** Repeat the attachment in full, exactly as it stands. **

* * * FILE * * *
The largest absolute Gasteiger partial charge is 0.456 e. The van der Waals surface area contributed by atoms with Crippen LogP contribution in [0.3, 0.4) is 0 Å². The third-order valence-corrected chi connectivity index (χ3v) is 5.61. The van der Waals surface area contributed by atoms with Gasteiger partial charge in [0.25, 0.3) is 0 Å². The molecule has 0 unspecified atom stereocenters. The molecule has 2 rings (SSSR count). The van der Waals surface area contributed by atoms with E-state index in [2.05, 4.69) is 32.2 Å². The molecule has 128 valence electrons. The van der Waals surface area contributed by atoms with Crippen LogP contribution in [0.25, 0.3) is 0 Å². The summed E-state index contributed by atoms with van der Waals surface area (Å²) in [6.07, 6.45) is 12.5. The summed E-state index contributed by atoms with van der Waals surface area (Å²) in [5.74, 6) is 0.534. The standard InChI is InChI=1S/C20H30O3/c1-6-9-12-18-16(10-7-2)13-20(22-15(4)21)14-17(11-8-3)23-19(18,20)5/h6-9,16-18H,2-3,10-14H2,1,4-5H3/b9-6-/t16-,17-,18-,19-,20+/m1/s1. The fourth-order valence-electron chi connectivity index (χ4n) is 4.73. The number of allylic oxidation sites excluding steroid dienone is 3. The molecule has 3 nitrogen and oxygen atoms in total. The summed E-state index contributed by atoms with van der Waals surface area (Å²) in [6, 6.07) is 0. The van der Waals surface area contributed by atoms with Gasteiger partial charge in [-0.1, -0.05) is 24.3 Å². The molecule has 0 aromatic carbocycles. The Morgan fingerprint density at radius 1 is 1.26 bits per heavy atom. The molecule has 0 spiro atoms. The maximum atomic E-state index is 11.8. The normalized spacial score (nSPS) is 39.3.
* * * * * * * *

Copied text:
The largest absolute Gasteiger partial charge is 0.456 e. The van der Waals surface area contributed by atoms with Crippen LogP contribution in [0.3, 0.4) is 0 Å². The third-order valence-corrected chi connectivity index (χ3v) is 5.61. The van der Waals surface area contributed by atoms with Gasteiger partial charge in [0.25, 0.3) is 0 Å². The molecule has 0 unspecified atom stereocenters. The molecule has 2 rings (SSSR count). The van der Waals surface area contributed by atoms with E-state index in [2.05, 4.69) is 32.2 Å². The molecule has 128 valence electrons. The van der Waals surface area contributed by atoms with Crippen LogP contribution in [0.25, 0.3) is 0 Å². The summed E-state index contributed by atoms with van der Waals surface area (Å²) in [6.07, 6.45) is 12.5. The summed E-state index contributed by atoms with van der Waals surface area (Å²) in [5.74, 6) is 0.534. The standard InChI is InChI=1S/C20H30O3/c1-6-9-12-18-16(10-7-2)13-20(22-15(4)21)14-17(11-8-3)23-19(18,20)5/h6-9,16-18H,2-3,10-14H2,1,4-5H3/b9-6-/t16-,17-,18-,19-,20+/m1/s1. The fourth-order valence-electron chi connectivity index (χ4n) is 4.73. The number of allylic oxidation sites excluding steroid dienone is 3. The molecule has 3 nitrogen and oxygen atoms in total. The summed E-state index contributed by atoms with van der Waals surface area (Å²) in [6, 6.07) is 0. The van der Waals surface area contributed by atoms with Gasteiger partial charge in [-0.1, -0.05) is 24.3 Å². The molecule has 0 aromatic carbocycles. The Morgan fingerprint density at radius 1 is 1.26 bits per heavy atom. The molecule has 0 spiro atoms. The maximum atomic E-state index is 11.8. The normalized spacial score (nSPS) is 39.3.